Empty Clorox bleach bottles that might otherwise wind up in recycling or garbage bins actually can find second lives as the foundation material for a diverse range of crafts for kids or homes. The shape and size of a Clorox bottle make it fit for container-type crafts such as purses and banks, while the bottle's plastic construction make it simple to cut and shape for projects such as holiday decorations and game components. It is important to use only Clorox bottles that were rinsed carefully to remove all traces of bleach, especially if small children will be involved in the crafting project.
Crafts for Kids
Many craft projects use an ordinary, empty Clorox bottle to create playthings for kids, including a baby cradle purse and piggy bank. The cradle purse has the rigid bottom of the bottle as a base, to which a crocheted top is secured. When the purse is opened, the crochet piece can be folded down around the rigid plastic of the bottle, forming a cradle for a small baby doll. The piggy bank uses the entire bottle laid on its side with a coin slot cut in one side, and cork feet glued to the other side provide stability for the bank. Decorative elements such as a pipe cleaner tail, felt ears and or googly eyes complete the design.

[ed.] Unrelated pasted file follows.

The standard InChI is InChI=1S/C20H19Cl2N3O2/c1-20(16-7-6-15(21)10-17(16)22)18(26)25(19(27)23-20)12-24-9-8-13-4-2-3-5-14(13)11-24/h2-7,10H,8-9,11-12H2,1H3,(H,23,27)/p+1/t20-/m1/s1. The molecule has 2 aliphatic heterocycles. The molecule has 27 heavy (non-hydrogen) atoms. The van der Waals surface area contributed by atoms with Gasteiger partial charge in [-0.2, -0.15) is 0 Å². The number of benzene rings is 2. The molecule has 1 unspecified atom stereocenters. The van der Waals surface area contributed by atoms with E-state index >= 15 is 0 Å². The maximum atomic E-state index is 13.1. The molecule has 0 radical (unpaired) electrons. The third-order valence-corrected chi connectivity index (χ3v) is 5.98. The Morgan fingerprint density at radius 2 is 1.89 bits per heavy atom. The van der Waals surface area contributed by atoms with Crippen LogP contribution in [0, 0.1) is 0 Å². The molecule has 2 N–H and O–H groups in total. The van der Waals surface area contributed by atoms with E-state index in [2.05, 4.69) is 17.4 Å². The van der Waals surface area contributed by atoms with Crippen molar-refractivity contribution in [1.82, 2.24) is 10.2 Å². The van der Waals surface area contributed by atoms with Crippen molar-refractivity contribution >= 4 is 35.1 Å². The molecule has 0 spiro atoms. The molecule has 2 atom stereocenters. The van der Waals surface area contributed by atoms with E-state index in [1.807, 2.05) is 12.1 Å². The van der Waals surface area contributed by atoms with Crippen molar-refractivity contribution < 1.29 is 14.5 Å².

Empty Clorox bottles are recycled into craft items for decorating or organizing a home. Colorful yarn and a hot glue gun can be used to turn a bleach bottle into a festive vase. With little bit of fabric to form a headscarf, eyes and a mouth cut out of paper or felt and some glue, an empty bottle becomes a clever container for bathroom items such as hair curlers.
An empty Clorox bleach bottle easily finds a new purpose as a ball catcher in a child's game of catch. Turning the bottle upside down and cutting off its bottom provides a wide mouth for a small rubber ball or tennis ball to land. The game also can be played with water balloons for cool summer entertainment. Tie one end of a string to the ball catcher and the other end to a pompon or ball made from children's modeling clay for a solo game of catch.
Clorox bottles that are empty also are used in holiday decorating. A bottle, some glue and a few other embellishments are all that simple Christmas projects require. For example, felt and yarn can be used to transform the bottle into a free-standing Santa Claus or one that can be displayed on a wall or door. Similarly, some creative bottle cutting, a pattern, pipe cleaners and a few other decorations can be used to transform a Clorox bottle into a decorative Easter basket.
Susan Deily-Swearingen has been writing since 2005. She blogs at The Huffington Post and has contributed to "The Pensacola News Journal," "The Newburyport Daily News" and "The Town Common." Deily-Swearingen holds a Master of Arts in academic theater from Brown University.